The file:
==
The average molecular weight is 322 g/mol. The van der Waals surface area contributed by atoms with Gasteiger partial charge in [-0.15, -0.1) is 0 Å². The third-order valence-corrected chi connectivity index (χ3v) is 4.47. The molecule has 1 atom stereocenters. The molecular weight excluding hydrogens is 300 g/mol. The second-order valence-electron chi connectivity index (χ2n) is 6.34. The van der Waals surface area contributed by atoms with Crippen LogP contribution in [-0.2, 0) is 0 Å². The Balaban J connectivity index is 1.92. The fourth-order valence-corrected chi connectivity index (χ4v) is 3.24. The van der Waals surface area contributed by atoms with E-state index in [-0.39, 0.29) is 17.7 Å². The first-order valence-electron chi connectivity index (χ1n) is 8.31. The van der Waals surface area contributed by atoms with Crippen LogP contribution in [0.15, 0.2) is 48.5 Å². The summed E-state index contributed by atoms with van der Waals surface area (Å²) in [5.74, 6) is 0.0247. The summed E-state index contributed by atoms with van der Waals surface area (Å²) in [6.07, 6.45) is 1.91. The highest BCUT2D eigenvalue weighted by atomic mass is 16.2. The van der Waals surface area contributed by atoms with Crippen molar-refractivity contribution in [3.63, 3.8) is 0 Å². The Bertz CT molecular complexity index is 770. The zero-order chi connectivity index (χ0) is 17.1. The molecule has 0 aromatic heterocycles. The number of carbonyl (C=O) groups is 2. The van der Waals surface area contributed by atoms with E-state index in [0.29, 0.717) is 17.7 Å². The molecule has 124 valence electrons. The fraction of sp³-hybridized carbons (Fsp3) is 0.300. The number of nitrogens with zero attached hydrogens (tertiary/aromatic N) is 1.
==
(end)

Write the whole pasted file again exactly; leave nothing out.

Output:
The average molecular weight is 322 g/mol. The van der Waals surface area contributed by atoms with Gasteiger partial charge in [-0.15, -0.1) is 0 Å². The third-order valence-corrected chi connectivity index (χ3v) is 4.47. The molecule has 1 atom stereocenters. The molecular weight excluding hydrogens is 300 g/mol. The second-order valence-electron chi connectivity index (χ2n) is 6.34. The van der Waals surface area contributed by atoms with Crippen LogP contribution in [-0.2, 0) is 0 Å². The Balaban J connectivity index is 1.92. The fourth-order valence-corrected chi connectivity index (χ4v) is 3.24. The van der Waals surface area contributed by atoms with E-state index in [-0.39, 0.29) is 17.7 Å². The first-order valence-electron chi connectivity index (χ1n) is 8.31. The van der Waals surface area contributed by atoms with Crippen LogP contribution in [0.15, 0.2) is 48.5 Å². The summed E-state index contributed by atoms with van der Waals surface area (Å²) in [5.74, 6) is 0.0247. The summed E-state index contributed by atoms with van der Waals surface area (Å²) in [6.07, 6.45) is 1.91. The highest BCUT2D eigenvalue weighted by atomic mass is 16.2. The van der Waals surface area contributed by atoms with Crippen molar-refractivity contribution in [3.63, 3.8) is 0 Å². The Bertz CT molecular complexity index is 770. The zero-order chi connectivity index (χ0) is 17.1. The molecule has 0 aromatic heterocycles. The number of carbonyl (C=O) groups is 2. The van der Waals surface area contributed by atoms with E-state index in [0.29, 0.717) is 17.7 Å². The molecule has 124 valence electrons. The fraction of sp³-hybridized carbons (Fsp3) is 0.300. The number of nitrogens with zero attached hydrogens (tertiary/aromatic N) is 1.